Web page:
By: Winona Claire Sebastian

The El Niño phenomenon spares no one. As temperatures rise, so does the problems it bring. Crops are greatly affected by drought spells. Consequently, as the farmers and their families are all dependent upon them they too are affected.

On April 1, tensions turned into a full blown crisis as the Philippine National Police (PNP) fired upon protesters composed of leftist groups and farmers who organized a roadblock at the Kidapawan-Davao road, demanding for the local government for aid and support. The incident caused the deaths of three farmers and fifty, more or less injured.

And now, the blame game has started. Both sides blame each other for escalating tensions. The protesters say that the police fired first while the police say that some of the protesters were armed. The local government says that it has exercised all measures for aid and support for the farmers.

On the other hand, the farmers say that those measures were not enough. The incident that has recently occurred is indeed a picture perfect representation of the agrarian situation in the Philippines. Most farmers do not farm for their income. They farm for their stomachs. How grossly underdeveloped agriculture in the Philippines is seen in the numbers themselves.

According to the World Bank, agriculture contributes to 12 per cent of the Philippine’s gross domestic product (GDP). This is grossly disproportionate to what the agricultural sectors of most countries where they consist at least 40 per cent of their GDP. More so, it is ironic that the very farmers that deliver their crops and livestock to our table and that allow ourselves to fill our stomach cannot fill theirs.

In a country like the Philippines which aims to transform its economy, the focus must be placed on developing our agricultural base instead of taking an ill-advised and blind leap of faith into the abyss. What is needed before we take that leap is to ensure that farmers are well-off and self-sufficient.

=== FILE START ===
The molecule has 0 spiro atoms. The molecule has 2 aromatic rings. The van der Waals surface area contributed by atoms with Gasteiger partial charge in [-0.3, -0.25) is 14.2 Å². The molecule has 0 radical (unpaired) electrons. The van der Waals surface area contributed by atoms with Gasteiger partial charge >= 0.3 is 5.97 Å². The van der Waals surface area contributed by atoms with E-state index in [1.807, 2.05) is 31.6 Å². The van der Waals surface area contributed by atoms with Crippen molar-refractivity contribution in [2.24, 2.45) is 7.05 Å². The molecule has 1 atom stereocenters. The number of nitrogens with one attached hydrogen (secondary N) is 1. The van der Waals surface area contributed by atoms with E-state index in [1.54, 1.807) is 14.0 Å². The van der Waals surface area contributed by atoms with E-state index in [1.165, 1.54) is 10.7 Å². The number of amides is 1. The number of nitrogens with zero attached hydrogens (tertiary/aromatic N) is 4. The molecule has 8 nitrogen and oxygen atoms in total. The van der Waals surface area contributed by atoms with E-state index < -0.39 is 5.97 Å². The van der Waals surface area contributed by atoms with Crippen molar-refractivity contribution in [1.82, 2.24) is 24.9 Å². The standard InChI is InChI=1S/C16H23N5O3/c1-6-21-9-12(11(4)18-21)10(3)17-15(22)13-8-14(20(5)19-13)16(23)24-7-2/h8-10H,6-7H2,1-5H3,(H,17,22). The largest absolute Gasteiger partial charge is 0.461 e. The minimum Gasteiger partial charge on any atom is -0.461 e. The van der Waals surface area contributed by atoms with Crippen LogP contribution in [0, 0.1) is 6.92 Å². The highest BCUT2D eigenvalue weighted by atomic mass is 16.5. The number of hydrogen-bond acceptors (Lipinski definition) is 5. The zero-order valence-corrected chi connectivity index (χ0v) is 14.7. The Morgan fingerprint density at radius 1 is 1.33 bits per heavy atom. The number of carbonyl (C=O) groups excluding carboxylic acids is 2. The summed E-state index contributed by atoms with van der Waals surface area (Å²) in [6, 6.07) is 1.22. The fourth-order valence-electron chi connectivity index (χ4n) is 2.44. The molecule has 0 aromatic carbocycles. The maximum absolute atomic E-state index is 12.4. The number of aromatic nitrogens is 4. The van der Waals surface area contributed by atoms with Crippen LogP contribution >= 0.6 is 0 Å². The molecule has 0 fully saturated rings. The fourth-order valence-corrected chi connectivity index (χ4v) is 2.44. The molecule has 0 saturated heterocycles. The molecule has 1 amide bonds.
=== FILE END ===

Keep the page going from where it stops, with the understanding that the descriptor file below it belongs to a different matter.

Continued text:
This is done through improving agricultural infrastructures, ensuring the completion of agrarian reform projects, and investing in the research and development of sustainable agricultural practices.

Even national and local economists do not deny this fact, insisting that they must all be aimed not only to pursue the Philippine’s economic growth but to ensure the farmer’s economic well-being. We can all agree that the services and industry sector will surely help our GDP.

However, we must acknowledge that, in the end, it is the agricultural sector that determines whether we go full or hungry.  In the first place, this violent dispersal would have not happened if the national or local governments have invested fully in their agricultural and rural development programs.

The tide could have been stemmed and the table could have been turned. Yet, both have not. Kidapawan was no isolated case but rather, it joins the Huk Rebellion, Mendiola, and Hacienda Luisita as one of the many parts of the symphony of suffering farmers have been hearing all over the decades.

Aside from looking at the surface of the problem, why not dive deeper into its causes to avoid the recurrence of such outcomes?

Photo courtesy of the Philippine Daily Inquirer and